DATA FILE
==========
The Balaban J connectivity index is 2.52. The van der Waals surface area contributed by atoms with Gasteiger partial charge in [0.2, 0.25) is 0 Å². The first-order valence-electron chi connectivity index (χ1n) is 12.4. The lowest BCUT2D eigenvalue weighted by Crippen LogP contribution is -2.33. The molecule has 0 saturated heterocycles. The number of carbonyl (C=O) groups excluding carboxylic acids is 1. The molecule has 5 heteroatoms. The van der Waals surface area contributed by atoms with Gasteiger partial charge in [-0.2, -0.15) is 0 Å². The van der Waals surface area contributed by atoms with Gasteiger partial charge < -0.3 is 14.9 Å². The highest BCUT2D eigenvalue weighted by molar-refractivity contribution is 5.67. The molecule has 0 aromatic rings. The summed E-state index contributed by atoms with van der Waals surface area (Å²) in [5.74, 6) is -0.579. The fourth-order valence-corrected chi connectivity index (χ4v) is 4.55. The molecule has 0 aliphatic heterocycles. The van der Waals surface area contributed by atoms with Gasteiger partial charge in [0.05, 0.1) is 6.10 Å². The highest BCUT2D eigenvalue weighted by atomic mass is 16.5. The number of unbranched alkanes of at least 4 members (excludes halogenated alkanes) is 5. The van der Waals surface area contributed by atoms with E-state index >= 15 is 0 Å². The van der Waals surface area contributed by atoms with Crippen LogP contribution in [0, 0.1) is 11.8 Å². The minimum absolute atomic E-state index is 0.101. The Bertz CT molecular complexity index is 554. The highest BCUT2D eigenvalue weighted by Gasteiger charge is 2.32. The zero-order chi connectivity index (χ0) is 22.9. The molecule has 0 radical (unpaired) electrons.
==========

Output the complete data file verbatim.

The Balaban J connectivity index is 2.52. The van der Waals surface area contributed by atoms with Gasteiger partial charge in [0.2, 0.25) is 0 Å². The first-order valence-electron chi connectivity index (χ1n) is 12.4. The lowest BCUT2D eigenvalue weighted by Crippen LogP contribution is -2.33. The molecule has 0 saturated heterocycles. The number of carbonyl (C=O) groups excluding carboxylic acids is 1. The molecule has 5 heteroatoms. The van der Waals surface area contributed by atoms with Gasteiger partial charge in [-0.2, -0.15) is 0 Å². The van der Waals surface area contributed by atoms with Gasteiger partial charge < -0.3 is 14.9 Å². The highest BCUT2D eigenvalue weighted by molar-refractivity contribution is 5.67. The molecule has 0 aromatic rings. The summed E-state index contributed by atoms with van der Waals surface area (Å²) in [5.74, 6) is -0.579. The fourth-order valence-corrected chi connectivity index (χ4v) is 4.55. The molecule has 0 aliphatic heterocycles. The van der Waals surface area contributed by atoms with Gasteiger partial charge in [0.05, 0.1) is 6.10 Å². The highest BCUT2D eigenvalue weighted by atomic mass is 16.5. The number of unbranched alkanes of at least 4 members (excludes halogenated alkanes) is 5. The van der Waals surface area contributed by atoms with E-state index >= 15 is 0 Å². The van der Waals surface area contributed by atoms with Crippen LogP contribution in [0, 0.1) is 11.8 Å². The minimum absolute atomic E-state index is 0.101. The Bertz CT molecular complexity index is 554. The highest BCUT2D eigenvalue weighted by Gasteiger charge is 2.32. The zero-order chi connectivity index (χ0) is 22.9. The molecule has 0 radical (unpaired) electrons.